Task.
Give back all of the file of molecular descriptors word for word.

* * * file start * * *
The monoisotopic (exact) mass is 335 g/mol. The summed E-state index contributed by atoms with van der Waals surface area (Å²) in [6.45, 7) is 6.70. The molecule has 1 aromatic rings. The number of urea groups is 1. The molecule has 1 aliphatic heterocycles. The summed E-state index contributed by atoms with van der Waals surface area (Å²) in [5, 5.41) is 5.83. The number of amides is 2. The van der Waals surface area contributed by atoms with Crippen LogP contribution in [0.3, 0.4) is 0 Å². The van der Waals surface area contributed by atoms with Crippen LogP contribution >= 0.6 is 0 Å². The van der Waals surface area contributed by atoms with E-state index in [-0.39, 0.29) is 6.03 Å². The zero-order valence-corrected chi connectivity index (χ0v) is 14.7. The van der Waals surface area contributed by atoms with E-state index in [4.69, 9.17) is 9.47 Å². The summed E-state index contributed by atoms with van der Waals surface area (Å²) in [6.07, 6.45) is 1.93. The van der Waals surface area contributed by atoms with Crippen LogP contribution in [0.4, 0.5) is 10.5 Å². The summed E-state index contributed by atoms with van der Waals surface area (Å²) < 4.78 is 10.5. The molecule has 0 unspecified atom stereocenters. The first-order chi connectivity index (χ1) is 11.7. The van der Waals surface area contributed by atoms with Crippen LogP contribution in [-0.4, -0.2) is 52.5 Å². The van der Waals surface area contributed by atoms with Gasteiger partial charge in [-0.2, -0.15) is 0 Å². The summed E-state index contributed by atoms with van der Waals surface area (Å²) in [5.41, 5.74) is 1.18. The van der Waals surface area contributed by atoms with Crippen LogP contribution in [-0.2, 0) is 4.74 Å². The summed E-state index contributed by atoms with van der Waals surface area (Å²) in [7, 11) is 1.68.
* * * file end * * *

The monoisotopic (exact) mass is 335 g/mol. The summed E-state index contributed by atoms with van der Waals surface area (Å²) in [6.45, 7) is 6.70. The molecule has 1 aromatic rings. The number of urea groups is 1. The molecule has 1 aliphatic heterocycles. The summed E-state index contributed by atoms with van der Waals surface area (Å²) in [5, 5.41) is 5.83. The number of amides is 2. The van der Waals surface area contributed by atoms with Crippen LogP contribution in [0.3, 0.4) is 0 Å². The van der Waals surface area contributed by atoms with Crippen LogP contribution >= 0.6 is 0 Å². The van der Waals surface area contributed by atoms with E-state index in [-0.39, 0.29) is 6.03 Å². The zero-order valence-corrected chi connectivity index (χ0v) is 14.7. The van der Waals surface area contributed by atoms with E-state index in [4.69, 9.17) is 9.47 Å². The summed E-state index contributed by atoms with van der Waals surface area (Å²) in [6.07, 6.45) is 1.93. The van der Waals surface area contributed by atoms with Crippen LogP contribution in [0.4, 0.5) is 10.5 Å². The summed E-state index contributed by atoms with van der Waals surface area (Å²) < 4.78 is 10.5. The molecule has 0 unspecified atom stereocenters. The first-order chi connectivity index (χ1) is 11.7. The van der Waals surface area contributed by atoms with Crippen LogP contribution in [-0.4, -0.2) is 52.5 Å². The van der Waals surface area contributed by atoms with Gasteiger partial charge in [-0.2, -0.15) is 0 Å². The summed E-state index contributed by atoms with van der Waals surface area (Å²) in [5.41, 5.74) is 1.18. The van der Waals surface area contributed by atoms with Crippen LogP contribution in [-0.2, 0) is 4.74 Å². The summed E-state index contributed by atoms with van der Waals surface area (Å²) in [7, 11) is 1.68.